TSU competes for students with area community colleges and the University of Houston-Downtown, Mitchell said.
"These kids, to their credit, they expect more than what they were getting,'' he said. "We have to be accountable."
Some of that accountability comes from a more vigilant public eye. Last fall, there were multiple shootings on or near campus that killed two students. After that, a campaign called Take Back TSU started and many students spoke up, demanding a safer campus. Lane points to subsequent safety improvements, including replacing 556 exterior lights around campus with bright LED bulbs, as a response to students' concerns.
Christina Letsinger, founder of the Take Back TSU movement, said she now feels comfortable walking home after her evening class ends at 8:30 p.m.
"You'll see students in front of the student centers, outside the library with a book," said Letsinger, a senior studying entertainment and recording management and also a student engagement officer for TSU campus police.
The university also introduced smartphone software that lets students send messages and their locations to TSU police when requesting an in-person police escort or share their locations with friends and family if they feel unsafe.
Asking the state for a fair share
Lane has begun to prepare for perhaps his greatest challenge: the 2017 Texas legislative session, where he hopes to persuade lawmakers to give TSU more money.
During the 2015 session, the Legislature allocated $329 million more in higher education funding statewide using a formula tied largely to enrollment, but TSU saw its funding decline by $3.5 million, the largest drop among colleges statewide. Nearby, by comparison, the University of Houston received nearly $25 million more than the previous session.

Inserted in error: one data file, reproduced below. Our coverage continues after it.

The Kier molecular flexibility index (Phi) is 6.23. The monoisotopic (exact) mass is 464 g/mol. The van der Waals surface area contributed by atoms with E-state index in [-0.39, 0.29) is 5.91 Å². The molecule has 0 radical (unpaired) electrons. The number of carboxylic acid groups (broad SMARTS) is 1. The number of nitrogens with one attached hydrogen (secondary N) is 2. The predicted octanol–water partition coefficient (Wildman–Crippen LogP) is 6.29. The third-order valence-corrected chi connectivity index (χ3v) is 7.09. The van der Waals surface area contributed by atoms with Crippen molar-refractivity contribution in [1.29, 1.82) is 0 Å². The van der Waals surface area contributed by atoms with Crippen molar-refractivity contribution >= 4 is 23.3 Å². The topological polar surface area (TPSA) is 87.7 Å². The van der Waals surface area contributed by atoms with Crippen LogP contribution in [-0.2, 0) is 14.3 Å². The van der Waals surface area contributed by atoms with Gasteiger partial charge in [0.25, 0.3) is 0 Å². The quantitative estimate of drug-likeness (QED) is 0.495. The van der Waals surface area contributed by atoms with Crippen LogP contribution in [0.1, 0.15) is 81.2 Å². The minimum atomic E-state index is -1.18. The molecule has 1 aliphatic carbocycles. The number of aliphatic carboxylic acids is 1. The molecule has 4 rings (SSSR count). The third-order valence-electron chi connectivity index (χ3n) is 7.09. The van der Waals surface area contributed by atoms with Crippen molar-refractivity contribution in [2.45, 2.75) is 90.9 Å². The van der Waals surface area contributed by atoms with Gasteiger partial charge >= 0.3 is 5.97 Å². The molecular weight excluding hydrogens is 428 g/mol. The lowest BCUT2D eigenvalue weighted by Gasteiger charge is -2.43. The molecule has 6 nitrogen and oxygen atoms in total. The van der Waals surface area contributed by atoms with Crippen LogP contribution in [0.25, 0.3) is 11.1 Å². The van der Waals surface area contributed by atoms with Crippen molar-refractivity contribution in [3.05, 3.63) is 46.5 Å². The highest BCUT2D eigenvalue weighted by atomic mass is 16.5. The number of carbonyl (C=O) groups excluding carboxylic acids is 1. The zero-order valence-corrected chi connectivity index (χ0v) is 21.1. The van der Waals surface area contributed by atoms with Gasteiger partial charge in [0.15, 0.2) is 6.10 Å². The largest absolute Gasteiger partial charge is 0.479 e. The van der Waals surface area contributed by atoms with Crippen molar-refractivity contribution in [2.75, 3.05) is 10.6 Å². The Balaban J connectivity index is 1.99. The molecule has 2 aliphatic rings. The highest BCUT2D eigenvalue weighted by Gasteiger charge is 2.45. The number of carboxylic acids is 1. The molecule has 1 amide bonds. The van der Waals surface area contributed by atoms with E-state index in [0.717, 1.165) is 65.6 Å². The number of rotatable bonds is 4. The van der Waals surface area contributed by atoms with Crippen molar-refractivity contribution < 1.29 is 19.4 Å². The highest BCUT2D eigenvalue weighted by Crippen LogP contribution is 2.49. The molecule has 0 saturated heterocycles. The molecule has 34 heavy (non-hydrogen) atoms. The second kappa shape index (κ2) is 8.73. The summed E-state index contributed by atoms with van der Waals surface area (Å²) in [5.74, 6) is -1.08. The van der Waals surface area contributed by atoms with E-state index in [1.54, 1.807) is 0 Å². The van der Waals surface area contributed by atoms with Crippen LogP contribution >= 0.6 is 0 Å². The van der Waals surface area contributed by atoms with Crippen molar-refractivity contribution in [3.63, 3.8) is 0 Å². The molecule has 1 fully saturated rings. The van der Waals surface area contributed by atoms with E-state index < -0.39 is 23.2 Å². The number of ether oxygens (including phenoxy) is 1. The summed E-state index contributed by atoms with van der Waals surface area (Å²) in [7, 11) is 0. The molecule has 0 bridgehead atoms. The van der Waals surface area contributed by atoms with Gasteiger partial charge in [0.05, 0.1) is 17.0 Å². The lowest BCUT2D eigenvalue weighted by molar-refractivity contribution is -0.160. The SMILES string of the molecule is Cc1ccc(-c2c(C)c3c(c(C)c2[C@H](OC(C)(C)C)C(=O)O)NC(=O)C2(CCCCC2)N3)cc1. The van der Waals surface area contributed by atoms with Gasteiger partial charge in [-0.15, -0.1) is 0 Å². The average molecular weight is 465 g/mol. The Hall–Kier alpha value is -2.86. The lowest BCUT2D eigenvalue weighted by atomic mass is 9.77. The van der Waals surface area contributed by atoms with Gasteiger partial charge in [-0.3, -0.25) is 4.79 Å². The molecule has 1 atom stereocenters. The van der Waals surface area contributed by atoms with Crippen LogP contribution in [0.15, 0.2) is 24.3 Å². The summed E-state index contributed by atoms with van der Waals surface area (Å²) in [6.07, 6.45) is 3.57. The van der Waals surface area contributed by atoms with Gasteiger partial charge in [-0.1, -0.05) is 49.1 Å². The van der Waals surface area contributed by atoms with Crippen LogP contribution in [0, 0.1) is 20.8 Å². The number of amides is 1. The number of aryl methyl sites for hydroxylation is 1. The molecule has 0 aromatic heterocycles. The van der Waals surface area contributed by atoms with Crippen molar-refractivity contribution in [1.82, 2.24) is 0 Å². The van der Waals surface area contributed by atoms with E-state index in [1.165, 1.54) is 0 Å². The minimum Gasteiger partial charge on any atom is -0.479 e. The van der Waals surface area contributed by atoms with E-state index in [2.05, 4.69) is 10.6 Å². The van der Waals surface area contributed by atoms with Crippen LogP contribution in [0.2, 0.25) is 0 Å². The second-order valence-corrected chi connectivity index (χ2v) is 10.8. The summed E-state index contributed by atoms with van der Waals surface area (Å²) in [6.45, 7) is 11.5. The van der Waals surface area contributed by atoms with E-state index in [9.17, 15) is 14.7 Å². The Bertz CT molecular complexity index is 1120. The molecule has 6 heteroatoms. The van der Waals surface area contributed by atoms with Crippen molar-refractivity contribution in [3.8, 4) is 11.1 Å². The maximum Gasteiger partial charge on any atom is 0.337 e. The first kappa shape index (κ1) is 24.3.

In addition to its standard funding, TSU has asked for $8.1 million for a summer pre-matriculation program, more consistent student advising, expansion of online education and investments in the university's pharmacy program.
Leading a historically black college is a difficult job, Marybeth Gasman, director of the University of Pennsylvania's Center for Minority-Serving Institutions, said in an email. Many students are low income and the first generation in their families to go to college. They struggle to complete college in four years, so the school can have limited access to performance- or enrollment-based state funding, she said.
Given those circumstances, the culture at an institution like TSU, is "deeply important," she said. "You have to restore the heart to get the body to work well."
Lane's hiring was part of that ongoing effort. Last year, the TSU faculty senate voted it had no-confidence in Lane's predecessor, months after he offered his resignation. To begin to mend fences, Lane attended a faculty senate meeting over the summer and has met with professors in different departments.
Political science professor Luis Perez-Feliciano, a faculty senate member, said the faculty views Lane as a leader committed to academics.
Rudley, who did not return telephone or email requests for comment for this story, recently tweeted that in his nine years as TSU president, he "faced every problem that a university president has to deal with." He listed the millions of dollars needed for deferred campus maintenance, budget shortfalls and building restoration after Hurricane Ike in September 2008.
"After 9 years of fighting to solve a host of problems at TSU, I did not want to continue to try and lift all boats up when it was not wanted," Rudley said in the tweets, which he sent to promote his forthcoming book.
Lane said he disagreed with that characterization. He described TSU's campus environment as collaborative and said he's focused on how he can make a positive difference.
On Sunday, Oct. 23 after the busy week of homecoming programming concluded, Lane boarded a flight to Washington D.C. for a White House conference on historically black colleges.
"We just jump right from one deal to the next," he said, noting there's no time to relax as a college president.